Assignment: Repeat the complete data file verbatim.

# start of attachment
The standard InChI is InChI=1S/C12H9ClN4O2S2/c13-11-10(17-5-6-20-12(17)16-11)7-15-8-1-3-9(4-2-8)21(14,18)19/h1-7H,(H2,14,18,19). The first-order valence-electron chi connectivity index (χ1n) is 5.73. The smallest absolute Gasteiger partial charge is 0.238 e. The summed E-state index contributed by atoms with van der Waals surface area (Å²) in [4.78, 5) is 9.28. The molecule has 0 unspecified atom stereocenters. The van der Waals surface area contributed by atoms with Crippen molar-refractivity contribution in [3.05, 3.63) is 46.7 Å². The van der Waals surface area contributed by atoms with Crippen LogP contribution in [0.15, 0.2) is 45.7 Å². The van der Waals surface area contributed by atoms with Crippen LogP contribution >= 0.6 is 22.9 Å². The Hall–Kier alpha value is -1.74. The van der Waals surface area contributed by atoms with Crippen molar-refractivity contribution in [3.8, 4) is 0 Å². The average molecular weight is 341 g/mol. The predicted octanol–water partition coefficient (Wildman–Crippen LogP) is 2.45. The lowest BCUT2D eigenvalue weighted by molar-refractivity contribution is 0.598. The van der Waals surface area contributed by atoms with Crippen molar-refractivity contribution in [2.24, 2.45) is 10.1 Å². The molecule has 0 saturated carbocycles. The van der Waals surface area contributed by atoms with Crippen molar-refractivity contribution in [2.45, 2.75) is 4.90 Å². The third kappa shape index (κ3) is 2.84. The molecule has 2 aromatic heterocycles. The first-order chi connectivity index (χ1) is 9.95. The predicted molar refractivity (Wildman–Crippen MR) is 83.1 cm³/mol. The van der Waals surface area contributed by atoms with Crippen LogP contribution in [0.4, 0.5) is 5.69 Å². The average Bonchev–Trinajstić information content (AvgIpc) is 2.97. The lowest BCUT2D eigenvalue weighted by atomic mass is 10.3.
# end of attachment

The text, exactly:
The standard InChI is InChI=1S/C12H9ClN4O2S2/c13-11-10(17-5-6-20-12(17)16-11)7-15-8-1-3-9(4-2-8)21(14,18)19/h1-7H,(H2,14,18,19). The first-order valence-electron chi connectivity index (χ1n) is 5.73. The smallest absolute Gasteiger partial charge is 0.238 e. The summed E-state index contributed by atoms with van der Waals surface area (Å²) in [4.78, 5) is 9.28. The molecule has 0 unspecified atom stereocenters. The van der Waals surface area contributed by atoms with Crippen molar-refractivity contribution in [3.05, 3.63) is 46.7 Å². The van der Waals surface area contributed by atoms with Crippen LogP contribution in [0.15, 0.2) is 45.7 Å². The van der Waals surface area contributed by atoms with Crippen LogP contribution >= 0.6 is 22.9 Å². The Hall–Kier alpha value is -1.74. The van der Waals surface area contributed by atoms with Crippen molar-refractivity contribution in [3.8, 4) is 0 Å². The average molecular weight is 341 g/mol. The predicted octanol–water partition coefficient (Wildman–Crippen LogP) is 2.45. The lowest BCUT2D eigenvalue weighted by molar-refractivity contribution is 0.598. The van der Waals surface area contributed by atoms with Crippen molar-refractivity contribution in [2.24, 2.45) is 10.1 Å². The molecule has 0 saturated carbocycles. The van der Waals surface area contributed by atoms with Crippen molar-refractivity contribution in [2.45, 2.75) is 4.90 Å². The third kappa shape index (κ3) is 2.84. The molecule has 2 aromatic heterocycles. The first-order chi connectivity index (χ1) is 9.95. The predicted molar refractivity (Wildman–Crippen MR) is 83.1 cm³/mol. The van der Waals surface area contributed by atoms with Crippen LogP contribution in [0.4, 0.5) is 5.69 Å². The average Bonchev–Trinajstić information content (AvgIpc) is 2.97. The lowest BCUT2D eigenvalue weighted by atomic mass is 10.3.